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Comment Re:Do they put DisplayPort on these? (Score 1) 81

I do this and something I've changed my mind about is monitors with a curve. I thought the curve was a gimmick, but after using a 43" 4k samsung for a few months, I'm wishing I would have spent the extra $ on the curve. Even at 43" (I sit about 3' away), stuff in the corners is noticeable "far away" from stuff in the middle of the monitor.

Refresh rates on the monitors and video cards that support them are the other part of the equation. No use plugging the monitor into a video card that can't support a decent refresh rate

Comment When I call, my IT IQ drops 100 pts ON PURPOSE (Score 2) 479

At this point, I've given up trying to help with the problem. I've gone through all the research and diagnosis so many times, with no impact on the phone reps, it's beyond frustrating. I've also demanded to go to the next level of support umpteen jillion times and sometimes it works, but nearly every time, the time spent waiting and going through the problem with two levels of reps isn't worth it.

So at this point, I go through the phone charade.. err script... and make up responses ("Steady green light? No... I see a bright orange light flickering randomly!"), which totally puzzles the rep ("I haven't come across something like that before..."), which almost immediately starts the RMA process.

If the different companies had a way of filtering more tech adept customers, I'd be willing to help out (and I have been for a long time now), but if they aren't investing in that option, neither am I.

Comment Depends? (Score 1) 376

When I was last looking around a few years ago, I had a company come out and say that my age (early 40's back then) might be a problem for the chemistry in the office (mostly mid to late 20s?), but they were the exception. Everyone else was interested in the projects I had worked on and the tech I had been using.

So... I'm sure the discrimination is out there, but there are also a ton of companies that value the experience a person with some time under their belt can provide.

Comment Re:Non-screen touch surface? (Score 1) 740

I tried a trackball on the preview version, but for some reason, it just didn't "click", so I'm hoping there's another way to use the surface interface without my monitor looking like my car's windows after the baby has run his hands all over them.

I guess the way I was thinking about using it was the trackball for clicks and mouse actions and then moving my hand to the right to the trackpad(?) for swipe/pinch/etc gestures.

Comment Non-screen touch surface? (Score 1) 740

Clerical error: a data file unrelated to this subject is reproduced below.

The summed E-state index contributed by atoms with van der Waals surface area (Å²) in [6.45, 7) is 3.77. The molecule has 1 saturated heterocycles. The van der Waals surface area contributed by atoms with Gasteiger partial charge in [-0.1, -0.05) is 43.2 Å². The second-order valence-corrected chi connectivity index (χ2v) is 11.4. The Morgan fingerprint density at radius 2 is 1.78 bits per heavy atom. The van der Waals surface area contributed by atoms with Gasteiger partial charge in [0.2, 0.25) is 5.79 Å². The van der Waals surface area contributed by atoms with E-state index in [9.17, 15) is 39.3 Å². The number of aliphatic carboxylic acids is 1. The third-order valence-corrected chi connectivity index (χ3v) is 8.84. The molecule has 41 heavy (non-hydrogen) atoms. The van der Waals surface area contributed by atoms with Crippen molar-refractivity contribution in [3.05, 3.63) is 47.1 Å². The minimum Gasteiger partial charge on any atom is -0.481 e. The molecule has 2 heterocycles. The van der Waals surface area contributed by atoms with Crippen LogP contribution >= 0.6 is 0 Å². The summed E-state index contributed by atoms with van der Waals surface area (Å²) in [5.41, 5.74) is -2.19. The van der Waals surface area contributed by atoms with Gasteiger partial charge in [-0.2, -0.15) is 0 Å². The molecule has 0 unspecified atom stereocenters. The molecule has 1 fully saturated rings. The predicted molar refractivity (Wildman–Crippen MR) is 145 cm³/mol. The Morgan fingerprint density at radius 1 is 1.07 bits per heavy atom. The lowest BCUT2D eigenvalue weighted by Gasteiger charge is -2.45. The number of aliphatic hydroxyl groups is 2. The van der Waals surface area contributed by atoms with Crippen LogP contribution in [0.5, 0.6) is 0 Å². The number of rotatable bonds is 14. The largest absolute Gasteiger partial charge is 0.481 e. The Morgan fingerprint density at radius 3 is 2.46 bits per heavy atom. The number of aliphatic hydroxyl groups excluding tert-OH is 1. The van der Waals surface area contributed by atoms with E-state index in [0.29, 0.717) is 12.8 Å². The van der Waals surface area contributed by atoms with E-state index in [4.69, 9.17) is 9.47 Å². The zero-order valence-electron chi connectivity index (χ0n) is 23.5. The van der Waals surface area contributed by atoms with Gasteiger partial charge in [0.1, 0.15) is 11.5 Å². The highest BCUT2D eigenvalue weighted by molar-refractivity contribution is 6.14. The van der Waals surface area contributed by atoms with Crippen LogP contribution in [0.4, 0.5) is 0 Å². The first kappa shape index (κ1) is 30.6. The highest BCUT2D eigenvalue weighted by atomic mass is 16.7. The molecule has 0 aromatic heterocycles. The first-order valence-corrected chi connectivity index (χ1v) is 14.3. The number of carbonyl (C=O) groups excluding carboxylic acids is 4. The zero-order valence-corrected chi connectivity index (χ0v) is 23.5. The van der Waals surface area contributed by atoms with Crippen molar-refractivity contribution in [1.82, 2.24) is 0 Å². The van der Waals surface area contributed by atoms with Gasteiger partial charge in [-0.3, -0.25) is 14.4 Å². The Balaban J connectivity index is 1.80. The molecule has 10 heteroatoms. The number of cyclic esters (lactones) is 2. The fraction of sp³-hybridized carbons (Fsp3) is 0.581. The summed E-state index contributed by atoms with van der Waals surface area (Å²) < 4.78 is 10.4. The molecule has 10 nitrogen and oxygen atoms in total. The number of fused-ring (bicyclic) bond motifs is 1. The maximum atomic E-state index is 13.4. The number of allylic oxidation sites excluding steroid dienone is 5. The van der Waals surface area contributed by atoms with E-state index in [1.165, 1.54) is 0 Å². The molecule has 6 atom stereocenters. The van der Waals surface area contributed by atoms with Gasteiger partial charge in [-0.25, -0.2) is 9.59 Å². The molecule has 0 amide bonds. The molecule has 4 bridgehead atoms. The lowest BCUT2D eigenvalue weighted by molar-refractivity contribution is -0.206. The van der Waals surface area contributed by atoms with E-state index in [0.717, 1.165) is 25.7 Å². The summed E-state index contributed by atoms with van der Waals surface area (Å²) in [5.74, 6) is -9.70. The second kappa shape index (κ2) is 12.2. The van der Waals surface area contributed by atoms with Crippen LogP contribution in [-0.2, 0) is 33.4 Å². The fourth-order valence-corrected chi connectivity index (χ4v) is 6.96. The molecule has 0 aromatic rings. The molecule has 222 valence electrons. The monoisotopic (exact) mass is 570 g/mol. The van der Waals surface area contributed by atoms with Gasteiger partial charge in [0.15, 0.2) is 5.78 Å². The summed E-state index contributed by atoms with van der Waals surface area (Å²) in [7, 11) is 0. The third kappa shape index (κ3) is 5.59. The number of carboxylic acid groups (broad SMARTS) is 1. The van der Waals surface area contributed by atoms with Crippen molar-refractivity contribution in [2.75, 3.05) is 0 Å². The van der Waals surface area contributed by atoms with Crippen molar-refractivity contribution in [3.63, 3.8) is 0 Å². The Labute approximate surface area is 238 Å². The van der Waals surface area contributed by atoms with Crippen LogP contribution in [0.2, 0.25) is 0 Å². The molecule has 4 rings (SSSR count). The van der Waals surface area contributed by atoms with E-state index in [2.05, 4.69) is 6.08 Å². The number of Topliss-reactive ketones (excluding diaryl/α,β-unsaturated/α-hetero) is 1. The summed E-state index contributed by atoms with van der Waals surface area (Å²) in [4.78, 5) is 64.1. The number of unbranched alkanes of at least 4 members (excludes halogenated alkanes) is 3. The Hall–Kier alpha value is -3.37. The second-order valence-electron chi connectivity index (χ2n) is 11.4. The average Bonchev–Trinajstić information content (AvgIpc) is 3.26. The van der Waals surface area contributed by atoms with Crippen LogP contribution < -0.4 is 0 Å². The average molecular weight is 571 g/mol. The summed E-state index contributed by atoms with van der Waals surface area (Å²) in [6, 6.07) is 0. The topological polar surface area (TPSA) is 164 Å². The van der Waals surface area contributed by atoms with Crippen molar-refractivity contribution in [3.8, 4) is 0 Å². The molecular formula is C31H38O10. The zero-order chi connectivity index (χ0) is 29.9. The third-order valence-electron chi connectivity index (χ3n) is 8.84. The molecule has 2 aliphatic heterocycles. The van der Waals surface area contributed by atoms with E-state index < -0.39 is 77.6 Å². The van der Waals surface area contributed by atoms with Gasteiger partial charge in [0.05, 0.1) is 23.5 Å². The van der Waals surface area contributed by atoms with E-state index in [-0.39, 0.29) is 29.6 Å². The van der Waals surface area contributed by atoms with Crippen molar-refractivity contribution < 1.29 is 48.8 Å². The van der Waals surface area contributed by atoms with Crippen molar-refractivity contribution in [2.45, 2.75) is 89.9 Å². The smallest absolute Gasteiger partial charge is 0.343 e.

This might be out there, but I haven’t seen it yet, so some help would be appreciated.

Is there a touchpad/mousepad I can lay on my desk to act as the touch proxy for the screen? I’ve seen the Surface and the screen looked great, well... until it started being used, that is. It got all mucked up after a little bit of use and there’s _no_ way I can use that on my work machine.

So. is there some way I can use something like a mouse pad as the interface (pinch, zoom, swipe, etc, etc) without having to touch the screen?

Comment Baby Steps (Score 1) 247

My take on it is that the first step is to pick _something_ and start working with it. I'm not sure whatever "it" is has to be the best language, versus training your brain to go through the mental process of programming again.

The $64k question is how your accident has impacted your mental capabilities when it comes to programming, so starting with something "basic" will give you the chance to start to work with a coding project and self-analyze where you might have some holes due to lack of knowledge or due to the accident.

That being said, the concepts and languages available now versus the late 90s are very much changed, so even if you hadn't had the accident, picking up something after 15 years would be a challenge, so don't be discouraged if it doesn't "click" right away!

Comment Get a lawyer (Score 2) 848

Seriously. As soon as you try to negotiate or assert your position, the overwhelming chances are they will balk or claim your employment contract grants them rights to your work. It's much easier to talk to a lawyer now who knows the circumstances unique to your location and can advise you hat your chances are.

Don't forget, you can also 'donate' it to your job and position yourself as the good guy, which might help you out down the line, depending on your bosses and the company. Not to mention, it's also a nice thing to put on your resume that will look great at the next interview you go to.

Comment Re:Doesn't matter. (Score 1) 764

Sure, why not?

There are trillions of dollars at stake in the global green economy and it would be pollyannaish to think there aren't people, corporations, not-for-profits, governments, etc that aren't looking at ways to make that pay off for themselves.

The focus of the corrupting influence would probably be on the science that causes the new regulations to be written and on the bureaucrats that actually implement the regulations.

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